For the discritization it is recommended to have a base mesh with perfect cube cells to yield better results. This can be achieved if the following formulation holds.

\[\frac{X_{max}-X_{min}}{N_{x}}= \frac{Y_{max}-Y_{min}}{N_{y}} = \frac{Z_{max}-Z_{min}}{N_{z}}\]

Following the above formulation, a sample Base Mesh with perfect cube cells is shown in the figure below


An example of showing the Base Mesh Box.

Based on the discretized Base Mesh Box, the Coarsest (largest) cell is determined for each coordinate direction and is used to define a refinement of Level 0. This means that any Mesh refinements of Level 0 will have the same cell dimensions as the base mesh cell in respective coordinate directions.

Refinement Levels

Further, each increment of refinement level reduces the cell dimensions by half. With reference to \(\Delta X_{0}\), base mesh cell size at level 0, the following formulation holds for cell size in each coordinate direction:

\[\Delta X_{n} = \frac{\Delta X_{0}}{2^{n}}\]

This refinement levels are illustrated by the figures below:


Figure showing how the refinement levels effect cell size.


An example of different refinement levels for a sample mesh.


It is recommended that the maximum level be set to give cell size in the order of the minimum geometry dimension.

Note: Refinement Levels are not limited, you may specify a level of level 10 or more, but this may result in a huge mesh size.

Mesh Refinements

For the SnappyHexMesh, several refinement option can be selected by the user to get the required mesh. These are all specified under the Mesh Refinement subtree. Each refinement plays a specific role in the meshing process that is briefly described below:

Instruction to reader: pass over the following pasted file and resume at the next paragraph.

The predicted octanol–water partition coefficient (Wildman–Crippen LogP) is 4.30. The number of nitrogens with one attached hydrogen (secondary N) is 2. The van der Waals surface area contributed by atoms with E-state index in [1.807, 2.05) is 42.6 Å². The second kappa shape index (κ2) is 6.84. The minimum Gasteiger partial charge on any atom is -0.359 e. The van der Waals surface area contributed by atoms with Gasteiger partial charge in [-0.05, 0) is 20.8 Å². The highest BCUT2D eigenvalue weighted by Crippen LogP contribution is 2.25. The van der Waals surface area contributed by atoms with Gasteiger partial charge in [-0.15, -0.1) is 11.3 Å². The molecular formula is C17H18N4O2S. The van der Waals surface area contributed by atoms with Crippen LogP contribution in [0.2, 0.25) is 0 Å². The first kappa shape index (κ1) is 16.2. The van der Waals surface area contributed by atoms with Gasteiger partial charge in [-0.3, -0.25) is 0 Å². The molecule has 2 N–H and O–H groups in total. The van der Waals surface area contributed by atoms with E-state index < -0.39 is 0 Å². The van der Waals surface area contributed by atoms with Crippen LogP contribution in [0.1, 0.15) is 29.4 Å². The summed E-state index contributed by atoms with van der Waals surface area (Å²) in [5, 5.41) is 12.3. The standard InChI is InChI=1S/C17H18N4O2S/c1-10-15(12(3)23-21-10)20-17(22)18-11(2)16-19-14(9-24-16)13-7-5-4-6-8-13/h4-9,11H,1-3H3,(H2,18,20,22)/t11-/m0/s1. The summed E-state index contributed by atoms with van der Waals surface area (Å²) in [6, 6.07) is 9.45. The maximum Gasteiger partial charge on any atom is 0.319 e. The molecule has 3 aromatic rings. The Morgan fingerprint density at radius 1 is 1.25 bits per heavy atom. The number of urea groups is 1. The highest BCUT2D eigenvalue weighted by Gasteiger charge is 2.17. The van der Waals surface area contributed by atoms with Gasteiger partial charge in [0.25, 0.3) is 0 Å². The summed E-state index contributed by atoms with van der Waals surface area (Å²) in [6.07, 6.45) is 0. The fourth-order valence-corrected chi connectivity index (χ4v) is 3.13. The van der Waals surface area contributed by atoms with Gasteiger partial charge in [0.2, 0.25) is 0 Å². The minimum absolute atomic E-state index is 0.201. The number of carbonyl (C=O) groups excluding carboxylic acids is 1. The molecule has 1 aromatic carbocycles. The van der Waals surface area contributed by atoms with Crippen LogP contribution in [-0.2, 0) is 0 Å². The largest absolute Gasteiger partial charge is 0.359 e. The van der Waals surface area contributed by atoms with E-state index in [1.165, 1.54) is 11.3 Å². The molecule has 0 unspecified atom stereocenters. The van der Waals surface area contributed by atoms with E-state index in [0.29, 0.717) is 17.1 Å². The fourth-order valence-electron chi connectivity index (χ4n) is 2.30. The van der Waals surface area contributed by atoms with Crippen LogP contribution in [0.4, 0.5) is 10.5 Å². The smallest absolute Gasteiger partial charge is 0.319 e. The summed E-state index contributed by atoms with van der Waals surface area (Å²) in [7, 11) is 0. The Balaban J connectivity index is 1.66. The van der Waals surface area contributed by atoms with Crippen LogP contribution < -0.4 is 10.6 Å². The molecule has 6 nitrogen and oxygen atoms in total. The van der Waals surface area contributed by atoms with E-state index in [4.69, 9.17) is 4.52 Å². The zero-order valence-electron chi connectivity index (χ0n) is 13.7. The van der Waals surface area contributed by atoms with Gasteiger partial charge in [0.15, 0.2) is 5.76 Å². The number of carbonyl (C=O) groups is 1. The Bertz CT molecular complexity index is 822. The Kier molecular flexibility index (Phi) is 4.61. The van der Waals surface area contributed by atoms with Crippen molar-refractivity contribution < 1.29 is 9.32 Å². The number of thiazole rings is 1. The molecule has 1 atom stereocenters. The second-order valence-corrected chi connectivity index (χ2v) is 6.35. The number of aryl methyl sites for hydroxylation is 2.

• Surface and Feature refinements are specifically used for the Cell Splitting phase in Castellated Mesh Step. It is then recommended to give refinement level that results in a cell size of the order of geometrical dimensions.
  • Region refinements are used to refine one or more volume regions that may be part of the geometry or user-defined under Geometry Primitives (in section Additional geometry entities)
  • Layer refinement is used in the Layer addition of meshing process for addition of hexahedral cells aligned to the selected surfaces of the body to increase the accuracy of results.
  • Box layers are similar to Layer refinement, but to generate layer mesh on a surface of outer bounding box. Therefore, are only applicable for an external flow mesh.

The settings and parameters for each type of refinement are described in detail below.

Surface refinement

The surface refinement is done only for the selected surfaces. If the user assigns a volume to the surface refinement, the refinement is applied to all surfaces of that volume. Surface refinement can also be used to group cells together - such a group of cells is called a cell zone.

The user must specify two refinement levels, level min and level max. The minimum level is applied first across all of the surfaces. The maximum level is only applied to cells in areas where the normals form an angle greater than the specified resolve feature angle (in Advanced Settings). Therefore, in the following cases, only the minimum level is applied.

  1. A flat surface.
  2. A surface that has angle between normals less than the value specified for resolve feature angle.

Consequently, Cells that get multiple intersections where the intersections make an angle larger than resolve feature angle value get refined up to the maximum level

The figure below show a mesh with surface refinement of minimum level = 2 and maximum level = 4.


A sample for surface mesh with different refinement levels

The figure below shows a mesh with surface refinement of the same minimum and maximum level of 4.


A sample for surface mesh with same refinement levels